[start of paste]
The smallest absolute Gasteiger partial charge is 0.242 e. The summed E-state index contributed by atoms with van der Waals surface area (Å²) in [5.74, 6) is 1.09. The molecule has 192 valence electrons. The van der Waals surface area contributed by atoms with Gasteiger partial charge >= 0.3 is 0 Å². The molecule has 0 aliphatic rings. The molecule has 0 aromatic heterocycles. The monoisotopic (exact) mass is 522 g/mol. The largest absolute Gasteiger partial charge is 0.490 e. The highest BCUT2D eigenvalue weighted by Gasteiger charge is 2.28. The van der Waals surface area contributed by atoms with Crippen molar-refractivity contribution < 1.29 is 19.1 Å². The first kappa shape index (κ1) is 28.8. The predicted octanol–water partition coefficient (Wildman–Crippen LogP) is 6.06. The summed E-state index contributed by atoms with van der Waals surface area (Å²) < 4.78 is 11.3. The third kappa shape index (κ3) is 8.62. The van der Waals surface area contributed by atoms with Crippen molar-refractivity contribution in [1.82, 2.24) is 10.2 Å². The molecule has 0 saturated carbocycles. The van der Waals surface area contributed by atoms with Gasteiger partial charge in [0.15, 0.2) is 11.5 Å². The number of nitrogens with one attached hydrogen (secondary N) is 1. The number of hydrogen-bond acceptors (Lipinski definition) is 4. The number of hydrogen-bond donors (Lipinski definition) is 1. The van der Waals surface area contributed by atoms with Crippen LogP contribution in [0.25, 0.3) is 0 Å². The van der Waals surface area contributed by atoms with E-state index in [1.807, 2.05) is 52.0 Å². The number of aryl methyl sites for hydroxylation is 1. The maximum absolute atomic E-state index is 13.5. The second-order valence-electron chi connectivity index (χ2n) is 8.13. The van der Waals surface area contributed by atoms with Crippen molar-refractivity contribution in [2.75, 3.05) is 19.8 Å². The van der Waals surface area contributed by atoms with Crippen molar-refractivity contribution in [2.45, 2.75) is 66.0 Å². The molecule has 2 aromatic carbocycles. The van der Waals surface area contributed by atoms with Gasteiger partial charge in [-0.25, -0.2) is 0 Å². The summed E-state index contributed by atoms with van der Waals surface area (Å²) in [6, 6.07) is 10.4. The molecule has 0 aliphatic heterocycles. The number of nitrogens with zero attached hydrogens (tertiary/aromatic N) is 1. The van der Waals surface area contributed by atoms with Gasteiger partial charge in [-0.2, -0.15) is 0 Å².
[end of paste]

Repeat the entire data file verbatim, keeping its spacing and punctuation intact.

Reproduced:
The smallest absolute Gasteiger partial charge is 0.242 e. The summed E-state index contributed by atoms with van der Waals surface area (Å²) in [5.74, 6) is 1.09. The molecule has 192 valence electrons. The van der Waals surface area contributed by atoms with Gasteiger partial charge >= 0.3 is 0 Å². The molecule has 0 aliphatic rings. The molecule has 0 aromatic heterocycles. The monoisotopic (exact) mass is 522 g/mol. The largest absolute Gasteiger partial charge is 0.490 e. The highest BCUT2D eigenvalue weighted by Gasteiger charge is 2.28. The van der Waals surface area contributed by atoms with Crippen molar-refractivity contribution < 1.29 is 19.1 Å². The first kappa shape index (κ1) is 28.8. The predicted octanol–water partition coefficient (Wildman–Crippen LogP) is 6.06. The summed E-state index contributed by atoms with van der Waals surface area (Å²) < 4.78 is 11.3. The third kappa shape index (κ3) is 8.62. The van der Waals surface area contributed by atoms with Crippen molar-refractivity contribution in [1.82, 2.24) is 10.2 Å². The molecule has 0 saturated carbocycles. The van der Waals surface area contributed by atoms with Gasteiger partial charge in [0.15, 0.2) is 11.5 Å². The number of nitrogens with one attached hydrogen (secondary N) is 1. The number of hydrogen-bond acceptors (Lipinski definition) is 4. The number of hydrogen-bond donors (Lipinski definition) is 1. The van der Waals surface area contributed by atoms with Crippen LogP contribution in [0.25, 0.3) is 0 Å². The van der Waals surface area contributed by atoms with E-state index in [1.807, 2.05) is 52.0 Å². The number of aryl methyl sites for hydroxylation is 1. The maximum absolute atomic E-state index is 13.5. The second-order valence-electron chi connectivity index (χ2n) is 8.13. The van der Waals surface area contributed by atoms with Crippen molar-refractivity contribution in [2.75, 3.05) is 19.8 Å². The van der Waals surface area contributed by atoms with Crippen molar-refractivity contribution in [2.45, 2.75) is 66.0 Å². The molecule has 2 aromatic carbocycles. The van der Waals surface area contributed by atoms with Gasteiger partial charge in [-0.25, -0.2) is 0 Å². The summed E-state index contributed by atoms with van der Waals surface area (Å²) in [6, 6.07) is 10.4. The molecule has 0 aliphatic heterocycles. The number of nitrogens with zero attached hydrogens (tertiary/aromatic N) is 1. The van der Waals surface area contributed by atoms with Gasteiger partial charge in [-0.2, -0.15) is 0 Å².